Saturday 02 Dec 2023
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KUALA LUMPUR (March 12):  While the stage is set for another  global credit downturn, but the next crisis, if any, is unlikely to be as dramatic as in 2008-2009, according to S&P Global Ratings.

In a report titled "Next Debt Crisis: Will Liquidity Hold?"released today, the international ratings agency said while global debt levels are higher than a decade ago, contagion risk is lower.

The report discusses the latest trends in the credit cycle and opines on whether we are heading for another full-blown crisis.

S&P Global Ratings credit analyst Terry Chan said global debt is certainly higher and riskier today than it was a decade ago, with households, corporates, and governments all ramping up indebtedness,"

"Although another credit  downturn may be inevitable, we don't believe it will be as bad as the  2008-2009 global financial crisis.

“That's because the increased debt is largely driven by advanced-economy sovereign borrowing and domestic-funded Chinese companies, thus mitigating contagion risk,” said Chan.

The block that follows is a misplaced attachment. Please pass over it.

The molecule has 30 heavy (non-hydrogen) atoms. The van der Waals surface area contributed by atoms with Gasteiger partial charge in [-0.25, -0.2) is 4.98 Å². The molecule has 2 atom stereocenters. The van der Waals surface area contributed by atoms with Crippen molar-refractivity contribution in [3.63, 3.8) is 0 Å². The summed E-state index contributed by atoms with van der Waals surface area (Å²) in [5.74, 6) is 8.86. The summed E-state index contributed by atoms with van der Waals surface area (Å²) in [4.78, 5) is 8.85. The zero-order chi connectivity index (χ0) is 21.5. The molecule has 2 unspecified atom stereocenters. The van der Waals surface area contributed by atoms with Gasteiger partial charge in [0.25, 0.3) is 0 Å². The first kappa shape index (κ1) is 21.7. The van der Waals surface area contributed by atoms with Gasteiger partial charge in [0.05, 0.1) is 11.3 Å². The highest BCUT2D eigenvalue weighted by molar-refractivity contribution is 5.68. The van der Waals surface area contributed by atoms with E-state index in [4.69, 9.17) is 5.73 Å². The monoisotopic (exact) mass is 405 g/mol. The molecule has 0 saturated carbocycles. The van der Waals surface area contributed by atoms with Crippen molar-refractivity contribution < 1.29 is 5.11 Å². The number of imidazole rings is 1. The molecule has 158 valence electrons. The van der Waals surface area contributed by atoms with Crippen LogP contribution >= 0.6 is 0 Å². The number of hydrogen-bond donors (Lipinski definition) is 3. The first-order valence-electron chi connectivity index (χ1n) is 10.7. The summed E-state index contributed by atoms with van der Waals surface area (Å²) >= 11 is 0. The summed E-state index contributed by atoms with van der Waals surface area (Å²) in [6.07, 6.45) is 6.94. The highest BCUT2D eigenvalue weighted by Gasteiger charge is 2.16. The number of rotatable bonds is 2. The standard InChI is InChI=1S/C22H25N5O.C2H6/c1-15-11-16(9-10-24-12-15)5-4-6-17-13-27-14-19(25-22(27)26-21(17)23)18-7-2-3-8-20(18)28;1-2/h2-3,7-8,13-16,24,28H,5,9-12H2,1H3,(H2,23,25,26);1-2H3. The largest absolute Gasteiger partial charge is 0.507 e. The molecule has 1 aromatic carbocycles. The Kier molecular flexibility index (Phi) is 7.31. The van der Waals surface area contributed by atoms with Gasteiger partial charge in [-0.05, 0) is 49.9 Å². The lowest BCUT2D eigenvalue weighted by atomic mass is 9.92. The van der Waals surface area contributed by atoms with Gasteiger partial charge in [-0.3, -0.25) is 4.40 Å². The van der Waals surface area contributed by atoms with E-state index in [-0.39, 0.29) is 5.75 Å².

S&P Global Ratings said total global debt has surged by about 50% since the last global financial crisis, led by major-economy governments and Chinese nonfinancial corporates, while global debt-to-GDP ratios have risen to more than 231%, compared with 208% in June 2008.

It said despite higher leverage, the risk of contagion is mitigated by high investor confidence in major Western governments' hard currency debt.

It said the high ratio of domestic funding for Chinese corporate debt also reduces contagion risk, because we believe the Chinese government has the means and the motive to prevent widespread defaults.

“In looking at nearly 12,000 corporates globally, we found the proportion of companies having aggressive or highly leveraged financial risk profiles has risen slightly, to 61%.

“The higher risk is partly driven by Chinese corporates, which now make up about two-fifths of debt we categorize as aggressive and highly leveraged,” it said.

Meanwhile, S&P Global Ratings analyst Alexandra Dimitrijevic said a perfect storm of realized risks across geographies and asset classes could trigger a systemically damaging downturn.

"This downside scenario reflects an increased reliance on global capital flows and functioning secondary market liquidity,"she said.


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